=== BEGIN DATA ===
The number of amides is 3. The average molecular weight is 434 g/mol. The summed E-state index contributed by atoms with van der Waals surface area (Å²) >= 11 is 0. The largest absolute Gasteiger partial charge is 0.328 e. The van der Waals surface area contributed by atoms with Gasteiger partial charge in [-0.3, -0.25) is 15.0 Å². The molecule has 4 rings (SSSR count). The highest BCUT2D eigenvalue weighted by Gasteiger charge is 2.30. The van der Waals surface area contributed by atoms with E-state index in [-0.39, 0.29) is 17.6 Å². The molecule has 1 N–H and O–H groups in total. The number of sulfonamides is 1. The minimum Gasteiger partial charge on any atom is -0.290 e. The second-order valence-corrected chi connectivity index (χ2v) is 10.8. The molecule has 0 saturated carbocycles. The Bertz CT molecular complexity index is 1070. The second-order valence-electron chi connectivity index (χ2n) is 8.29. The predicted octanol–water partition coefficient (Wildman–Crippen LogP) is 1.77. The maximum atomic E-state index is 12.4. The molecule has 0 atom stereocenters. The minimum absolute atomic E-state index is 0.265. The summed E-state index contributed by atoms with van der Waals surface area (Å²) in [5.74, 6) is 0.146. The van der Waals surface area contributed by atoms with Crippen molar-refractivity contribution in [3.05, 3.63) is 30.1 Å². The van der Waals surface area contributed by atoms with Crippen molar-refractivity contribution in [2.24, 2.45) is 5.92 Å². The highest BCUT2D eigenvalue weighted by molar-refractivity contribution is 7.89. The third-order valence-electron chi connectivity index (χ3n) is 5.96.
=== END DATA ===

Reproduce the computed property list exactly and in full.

The number of amides is 3. The average molecular weight is 434 g/mol. The summed E-state index contributed by atoms with van der Waals surface area (Å²) >= 11 is 0. The largest absolute Gasteiger partial charge is 0.328 e. The van der Waals surface area contributed by atoms with Gasteiger partial charge in [-0.3, -0.25) is 15.0 Å². The molecule has 4 rings (SSSR count). The highest BCUT2D eigenvalue weighted by Gasteiger charge is 2.30. The van der Waals surface area contributed by atoms with E-state index in [-0.39, 0.29) is 17.6 Å². The molecule has 1 N–H and O–H groups in total. The number of sulfonamides is 1. The minimum Gasteiger partial charge on any atom is -0.290 e. The second-order valence-corrected chi connectivity index (χ2v) is 10.8. The molecule has 0 saturated carbocycles. The Bertz CT molecular complexity index is 1070. The second-order valence-electron chi connectivity index (χ2n) is 8.29. The predicted octanol–water partition coefficient (Wildman–Crippen LogP) is 1.77. The maximum atomic E-state index is 12.4. The molecule has 0 atom stereocenters. The minimum absolute atomic E-state index is 0.265. The summed E-state index contributed by atoms with van der Waals surface area (Å²) in [5.74, 6) is 0.146. The van der Waals surface area contributed by atoms with Crippen molar-refractivity contribution in [3.05, 3.63) is 30.1 Å². The van der Waals surface area contributed by atoms with Crippen molar-refractivity contribution in [2.24, 2.45) is 5.92 Å². The highest BCUT2D eigenvalue weighted by molar-refractivity contribution is 7.89. The third-order valence-electron chi connectivity index (χ3n) is 5.96.